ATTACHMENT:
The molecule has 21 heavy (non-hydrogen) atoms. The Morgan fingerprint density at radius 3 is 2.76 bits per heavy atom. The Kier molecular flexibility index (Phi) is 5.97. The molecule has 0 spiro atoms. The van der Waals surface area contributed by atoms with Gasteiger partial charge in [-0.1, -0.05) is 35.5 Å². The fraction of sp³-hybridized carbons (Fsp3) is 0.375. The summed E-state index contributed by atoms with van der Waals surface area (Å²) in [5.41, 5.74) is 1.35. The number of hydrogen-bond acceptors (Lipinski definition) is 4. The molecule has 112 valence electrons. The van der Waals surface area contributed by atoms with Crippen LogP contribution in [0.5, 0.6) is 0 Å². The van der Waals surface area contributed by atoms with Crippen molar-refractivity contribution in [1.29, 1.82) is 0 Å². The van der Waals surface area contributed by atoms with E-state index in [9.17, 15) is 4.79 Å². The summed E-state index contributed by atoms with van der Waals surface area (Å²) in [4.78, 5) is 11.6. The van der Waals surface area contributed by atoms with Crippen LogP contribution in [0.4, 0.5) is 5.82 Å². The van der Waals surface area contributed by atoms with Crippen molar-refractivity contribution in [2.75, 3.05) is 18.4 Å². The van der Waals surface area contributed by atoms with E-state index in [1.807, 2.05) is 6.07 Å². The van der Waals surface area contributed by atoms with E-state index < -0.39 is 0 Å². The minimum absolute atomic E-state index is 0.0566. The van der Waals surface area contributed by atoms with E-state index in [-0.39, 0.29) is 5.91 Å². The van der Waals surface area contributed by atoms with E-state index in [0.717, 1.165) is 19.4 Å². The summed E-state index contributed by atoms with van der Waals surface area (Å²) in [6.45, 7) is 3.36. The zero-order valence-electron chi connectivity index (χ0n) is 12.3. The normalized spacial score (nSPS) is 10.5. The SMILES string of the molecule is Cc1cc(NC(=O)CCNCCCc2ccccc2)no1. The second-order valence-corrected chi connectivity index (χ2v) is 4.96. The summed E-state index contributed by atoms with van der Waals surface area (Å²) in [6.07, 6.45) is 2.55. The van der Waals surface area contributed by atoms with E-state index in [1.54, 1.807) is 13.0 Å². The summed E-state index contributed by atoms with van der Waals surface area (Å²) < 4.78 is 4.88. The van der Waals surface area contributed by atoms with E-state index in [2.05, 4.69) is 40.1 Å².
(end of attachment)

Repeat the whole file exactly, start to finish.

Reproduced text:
The molecule has 21 heavy (non-hydrogen) atoms. The Morgan fingerprint density at radius 3 is 2.76 bits per heavy atom. The Kier molecular flexibility index (Phi) is 5.97. The molecule has 0 spiro atoms. The van der Waals surface area contributed by atoms with Gasteiger partial charge in [-0.1, -0.05) is 35.5 Å². The fraction of sp³-hybridized carbons (Fsp3) is 0.375. The summed E-state index contributed by atoms with van der Waals surface area (Å²) in [5.41, 5.74) is 1.35. The number of hydrogen-bond acceptors (Lipinski definition) is 4. The molecule has 112 valence electrons. The van der Waals surface area contributed by atoms with Crippen LogP contribution in [0.5, 0.6) is 0 Å². The van der Waals surface area contributed by atoms with Crippen molar-refractivity contribution in [1.29, 1.82) is 0 Å². The van der Waals surface area contributed by atoms with E-state index in [9.17, 15) is 4.79 Å². The summed E-state index contributed by atoms with van der Waals surface area (Å²) in [4.78, 5) is 11.6. The van der Waals surface area contributed by atoms with Crippen LogP contribution in [0.4, 0.5) is 5.82 Å². The van der Waals surface area contributed by atoms with Crippen molar-refractivity contribution in [2.75, 3.05) is 18.4 Å². The van der Waals surface area contributed by atoms with E-state index in [1.807, 2.05) is 6.07 Å². The van der Waals surface area contributed by atoms with E-state index < -0.39 is 0 Å². The minimum absolute atomic E-state index is 0.0566. The van der Waals surface area contributed by atoms with E-state index in [-0.39, 0.29) is 5.91 Å². The van der Waals surface area contributed by atoms with E-state index in [0.717, 1.165) is 19.4 Å². The summed E-state index contributed by atoms with van der Waals surface area (Å²) in [6.45, 7) is 3.36. The zero-order valence-electron chi connectivity index (χ0n) is 12.3. The normalized spacial score (nSPS) is 10.5. The SMILES string of the molecule is Cc1cc(NC(=O)CCNCCCc2ccccc2)no1. The second-order valence-corrected chi connectivity index (χ2v) is 4.96. The summed E-state index contributed by atoms with van der Waals surface area (Å²) in [6.07, 6.45) is 2.55. The van der Waals surface area contributed by atoms with E-state index in [1.54, 1.807) is 13.0 Å². The summed E-state index contributed by atoms with van der Waals surface area (Å²) < 4.78 is 4.88. The van der Waals surface area contributed by atoms with E-state index in [2.05, 4.69) is 40.1 Å².